cleverbot is a product of jabberwacky.com. Jaberwacky lets you create a robot and then teach it to chat about what ever you would like it to chat about. The idea is that insurance companies and other commercial sites could teach the robot about what they do and then the robot could be placed on their website to help customers with questions and advice. That’s the practical side of it but for me i just enjoyed chatting absolute nonsense to it and reading its random responses. At one point it asked me if i tasted of cheese and it also told me the the giant pyramid with the eye is watching me. Perfectly normal conversations! The idea behind the site is pretty amazing! It would be good if they published an API for the service so that people could link Arduino and other hardware to the site and have actual AI talking projects.
Recently i had my bike stolen from outside university and i know quite a few people who share the same misfortune. Although it is very unlikely it would be amazing it the university could come up with something as ingenious as this to encourage students to cycle into university.
I recently saw a post on pinktentacle.com about a Master Kenji Kawakami. At first i thought it was a joke the sort of thing you would see in a youtube style viral video. As i watched on i did notice that there was a level of ingenious invention behind the objects Kawakami made. So i did some very rough Internet digging and found out that this inventor is actually a living legend a sort of famous mad professor. Kawakami has hundreds of inventions under his belt and he even coined a phrase which is —– Chindōgu.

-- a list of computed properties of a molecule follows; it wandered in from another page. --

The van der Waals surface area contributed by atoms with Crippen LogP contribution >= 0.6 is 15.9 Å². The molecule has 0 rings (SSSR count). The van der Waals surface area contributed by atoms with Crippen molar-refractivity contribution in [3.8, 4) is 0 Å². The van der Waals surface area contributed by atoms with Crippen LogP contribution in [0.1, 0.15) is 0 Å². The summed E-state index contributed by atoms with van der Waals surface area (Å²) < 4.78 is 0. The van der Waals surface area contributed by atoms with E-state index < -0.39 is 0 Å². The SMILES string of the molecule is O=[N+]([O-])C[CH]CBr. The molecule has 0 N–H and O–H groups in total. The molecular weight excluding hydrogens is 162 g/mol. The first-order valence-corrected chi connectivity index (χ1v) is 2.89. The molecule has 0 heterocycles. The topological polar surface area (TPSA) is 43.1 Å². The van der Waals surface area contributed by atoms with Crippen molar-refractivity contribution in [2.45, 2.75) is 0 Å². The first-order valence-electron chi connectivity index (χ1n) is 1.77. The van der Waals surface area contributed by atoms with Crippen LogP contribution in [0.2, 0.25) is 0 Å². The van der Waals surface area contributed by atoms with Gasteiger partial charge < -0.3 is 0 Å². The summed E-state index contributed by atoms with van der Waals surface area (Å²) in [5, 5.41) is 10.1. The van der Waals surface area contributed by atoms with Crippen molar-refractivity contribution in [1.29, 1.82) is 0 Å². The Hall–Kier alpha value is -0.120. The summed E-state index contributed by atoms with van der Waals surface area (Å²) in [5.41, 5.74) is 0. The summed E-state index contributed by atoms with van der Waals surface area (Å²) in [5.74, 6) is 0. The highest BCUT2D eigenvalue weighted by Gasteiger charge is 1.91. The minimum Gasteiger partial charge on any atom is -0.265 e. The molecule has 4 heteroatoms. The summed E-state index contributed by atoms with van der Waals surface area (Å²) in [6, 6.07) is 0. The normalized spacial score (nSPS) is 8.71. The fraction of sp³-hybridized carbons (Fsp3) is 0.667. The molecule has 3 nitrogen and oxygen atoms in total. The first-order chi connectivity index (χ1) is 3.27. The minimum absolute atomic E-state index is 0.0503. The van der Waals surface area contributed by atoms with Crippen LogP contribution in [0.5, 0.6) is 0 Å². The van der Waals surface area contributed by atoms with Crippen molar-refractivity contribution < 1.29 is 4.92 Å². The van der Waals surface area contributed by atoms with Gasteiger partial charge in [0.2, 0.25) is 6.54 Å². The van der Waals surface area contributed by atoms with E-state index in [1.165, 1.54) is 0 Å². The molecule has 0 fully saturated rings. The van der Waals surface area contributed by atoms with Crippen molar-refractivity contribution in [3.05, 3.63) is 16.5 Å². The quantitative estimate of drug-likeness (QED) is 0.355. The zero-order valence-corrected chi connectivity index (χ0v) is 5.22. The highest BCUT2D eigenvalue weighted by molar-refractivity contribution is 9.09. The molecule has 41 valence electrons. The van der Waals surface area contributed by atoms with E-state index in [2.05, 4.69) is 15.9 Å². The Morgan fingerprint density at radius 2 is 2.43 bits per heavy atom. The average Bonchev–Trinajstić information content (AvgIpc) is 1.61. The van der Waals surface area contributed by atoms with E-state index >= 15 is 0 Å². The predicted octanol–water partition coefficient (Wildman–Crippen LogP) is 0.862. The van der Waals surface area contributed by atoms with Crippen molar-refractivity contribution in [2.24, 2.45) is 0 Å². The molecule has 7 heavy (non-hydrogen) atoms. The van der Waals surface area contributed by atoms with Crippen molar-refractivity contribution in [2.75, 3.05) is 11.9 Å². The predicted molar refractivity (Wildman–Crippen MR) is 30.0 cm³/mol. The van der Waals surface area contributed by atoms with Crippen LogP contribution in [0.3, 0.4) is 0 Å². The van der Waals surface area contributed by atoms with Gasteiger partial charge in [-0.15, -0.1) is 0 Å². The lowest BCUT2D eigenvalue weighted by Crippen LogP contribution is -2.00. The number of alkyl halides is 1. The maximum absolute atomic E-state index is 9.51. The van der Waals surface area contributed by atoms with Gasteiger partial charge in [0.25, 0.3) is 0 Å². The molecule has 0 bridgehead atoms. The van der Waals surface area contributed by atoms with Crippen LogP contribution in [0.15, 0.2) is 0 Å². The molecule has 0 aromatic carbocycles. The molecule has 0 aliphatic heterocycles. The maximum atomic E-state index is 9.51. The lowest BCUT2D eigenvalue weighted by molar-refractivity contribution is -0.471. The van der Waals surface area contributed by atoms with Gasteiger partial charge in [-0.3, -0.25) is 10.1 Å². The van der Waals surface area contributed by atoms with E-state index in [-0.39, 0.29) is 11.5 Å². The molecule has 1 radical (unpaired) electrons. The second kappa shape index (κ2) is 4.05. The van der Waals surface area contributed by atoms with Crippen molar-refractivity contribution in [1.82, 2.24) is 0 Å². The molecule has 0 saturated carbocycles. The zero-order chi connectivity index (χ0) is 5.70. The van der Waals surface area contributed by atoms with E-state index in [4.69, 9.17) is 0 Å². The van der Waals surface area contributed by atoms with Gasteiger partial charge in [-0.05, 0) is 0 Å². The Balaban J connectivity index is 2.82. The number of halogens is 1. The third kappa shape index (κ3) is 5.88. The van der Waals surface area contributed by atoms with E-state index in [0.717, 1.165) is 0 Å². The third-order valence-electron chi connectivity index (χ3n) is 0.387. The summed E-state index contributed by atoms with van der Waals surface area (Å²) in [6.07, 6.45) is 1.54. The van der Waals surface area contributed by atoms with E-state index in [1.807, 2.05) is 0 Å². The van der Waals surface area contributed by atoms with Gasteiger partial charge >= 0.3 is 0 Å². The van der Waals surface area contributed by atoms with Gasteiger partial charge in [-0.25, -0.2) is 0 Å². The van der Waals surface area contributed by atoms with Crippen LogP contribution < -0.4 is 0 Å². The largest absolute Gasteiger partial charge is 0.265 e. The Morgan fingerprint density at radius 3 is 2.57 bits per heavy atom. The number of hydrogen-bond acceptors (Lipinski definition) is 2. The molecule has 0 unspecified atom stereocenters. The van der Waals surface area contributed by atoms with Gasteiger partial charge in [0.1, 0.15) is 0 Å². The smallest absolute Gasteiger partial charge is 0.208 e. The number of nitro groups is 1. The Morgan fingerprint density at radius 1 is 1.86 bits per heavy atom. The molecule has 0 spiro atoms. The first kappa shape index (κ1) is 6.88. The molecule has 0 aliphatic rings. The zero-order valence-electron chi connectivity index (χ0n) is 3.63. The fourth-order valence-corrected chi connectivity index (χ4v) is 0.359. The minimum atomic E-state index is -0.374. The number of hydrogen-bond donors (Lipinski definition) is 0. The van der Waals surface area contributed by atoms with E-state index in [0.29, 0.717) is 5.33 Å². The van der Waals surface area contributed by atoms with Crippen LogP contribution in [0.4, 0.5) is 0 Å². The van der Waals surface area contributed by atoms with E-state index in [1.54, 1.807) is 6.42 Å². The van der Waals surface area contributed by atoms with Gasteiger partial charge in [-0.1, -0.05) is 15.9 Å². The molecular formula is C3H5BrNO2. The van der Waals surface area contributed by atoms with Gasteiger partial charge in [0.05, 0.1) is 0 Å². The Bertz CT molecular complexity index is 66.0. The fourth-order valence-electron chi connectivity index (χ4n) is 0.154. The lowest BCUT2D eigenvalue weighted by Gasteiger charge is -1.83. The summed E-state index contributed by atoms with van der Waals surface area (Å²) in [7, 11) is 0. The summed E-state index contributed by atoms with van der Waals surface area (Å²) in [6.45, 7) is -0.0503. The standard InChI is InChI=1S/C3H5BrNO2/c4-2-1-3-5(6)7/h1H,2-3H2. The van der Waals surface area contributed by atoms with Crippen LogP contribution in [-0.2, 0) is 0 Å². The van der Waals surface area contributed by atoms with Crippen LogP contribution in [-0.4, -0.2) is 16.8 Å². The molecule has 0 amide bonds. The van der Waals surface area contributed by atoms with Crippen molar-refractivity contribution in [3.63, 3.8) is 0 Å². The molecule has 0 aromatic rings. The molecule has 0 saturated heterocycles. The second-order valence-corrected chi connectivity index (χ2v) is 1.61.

Chindōgu (珍道具?) is the Japanese art of inventing ingenious everyday gadgets that, on the face of it, seem like an ideal solution to a particular problem. However, Chindōgu has a distinctive feature: anyone actually attempting to use one of these inventions, would find that it causes so many new problems, or such significant social embarrassment, that effectively it has no utility whatsoever. Thus, Chindōgu are sometimes described as ‘unuseless’ – that is, they cannot be regarded as ‘useless’ in an absolute sense, since they do actually solve a problem; however, in practical terms, they cannot positively be called ‘useful’.
This notion makes me smile and so Master Kenji Kawakami i salute you. I’d like to think that having seen Kawakami’s stuff i can lace some of the fun, humour and ingeniousness into my own work.
here are a few examples of his work: